Then there are the “soapy” herbicides, which are fatty acids and don’t work well unless the fatty acid is synthetic, expensive and not-organic. Corn gluten works so-so if you spread it before the weeds show up, but it attracted mold and our Black Lab, Jetta, who ate enough of it to have digestive problems.

That’s why I’ll be sneaking up on a dandelion this afternoon with the spray bottle of Nature’s Avenger in hand. I love the bright little yellow flowers and will let them have our four acres of fields around the house, as long as they share it with the other wildflowers. But when they get to the point where the car can’t get into the garage for weeds, it’s time for them to go. Thanks, Stephanie.

Plants and Gardening

Put Pep In Your Peppers and Perk Up Your Life

Eating better is a lot easier if you have a garden to provide fresh veggies. But if you’re like me and kind of jaded after gardening for many years, maybe it’s time for a garden makeover. One way to do that is with novel gardening techniques.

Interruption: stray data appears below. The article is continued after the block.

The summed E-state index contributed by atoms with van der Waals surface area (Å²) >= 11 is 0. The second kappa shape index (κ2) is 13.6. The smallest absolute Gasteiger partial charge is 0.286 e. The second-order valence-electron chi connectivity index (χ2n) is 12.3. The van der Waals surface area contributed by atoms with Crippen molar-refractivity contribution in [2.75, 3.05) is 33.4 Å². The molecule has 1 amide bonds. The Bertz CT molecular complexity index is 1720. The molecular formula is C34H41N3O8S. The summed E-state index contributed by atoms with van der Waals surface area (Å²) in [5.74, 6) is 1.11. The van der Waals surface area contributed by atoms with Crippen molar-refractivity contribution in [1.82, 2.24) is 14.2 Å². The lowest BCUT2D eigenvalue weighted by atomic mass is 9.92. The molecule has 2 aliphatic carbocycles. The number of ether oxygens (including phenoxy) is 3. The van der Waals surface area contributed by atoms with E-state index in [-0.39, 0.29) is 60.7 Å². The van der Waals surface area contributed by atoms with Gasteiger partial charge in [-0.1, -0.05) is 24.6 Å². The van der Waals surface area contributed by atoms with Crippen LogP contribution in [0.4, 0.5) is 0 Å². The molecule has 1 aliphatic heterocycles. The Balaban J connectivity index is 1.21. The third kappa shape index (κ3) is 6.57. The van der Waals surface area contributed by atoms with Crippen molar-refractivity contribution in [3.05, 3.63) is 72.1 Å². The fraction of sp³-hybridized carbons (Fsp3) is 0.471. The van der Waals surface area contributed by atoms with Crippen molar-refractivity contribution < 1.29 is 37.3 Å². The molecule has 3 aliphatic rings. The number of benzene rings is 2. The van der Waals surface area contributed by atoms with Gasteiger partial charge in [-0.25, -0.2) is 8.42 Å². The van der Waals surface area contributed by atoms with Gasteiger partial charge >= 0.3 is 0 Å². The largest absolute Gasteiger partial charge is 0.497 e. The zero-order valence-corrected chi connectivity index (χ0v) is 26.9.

You’ve seen those upside-down tomato growing devices on TV. In spite of my aversion to infomercials, I have to say that I was fascinated the first time I saw one of them. However, I still have more common sense than money, so I searched the Net for homemade versions.

Here’s a link to a great site that will tell you everything you need to know to create your own gravity-defying tomato, pepper or herb plants. I’m planning to try strawberries, tomatoes, herbs and small cucumbers in mine, but I think they’d work with almost any fruit or veggie that isn’t too heavy.

If you try them, let me know how they work for you. Send photos.

If upside-down gardening doesn’t ring your bell, let me know that too. And if you can think of any novel gardening techniques that can revive longtime gardeners’ interest in digging and delving, I’m all ears.

Plants and Gardening

How To Transplant Native Plants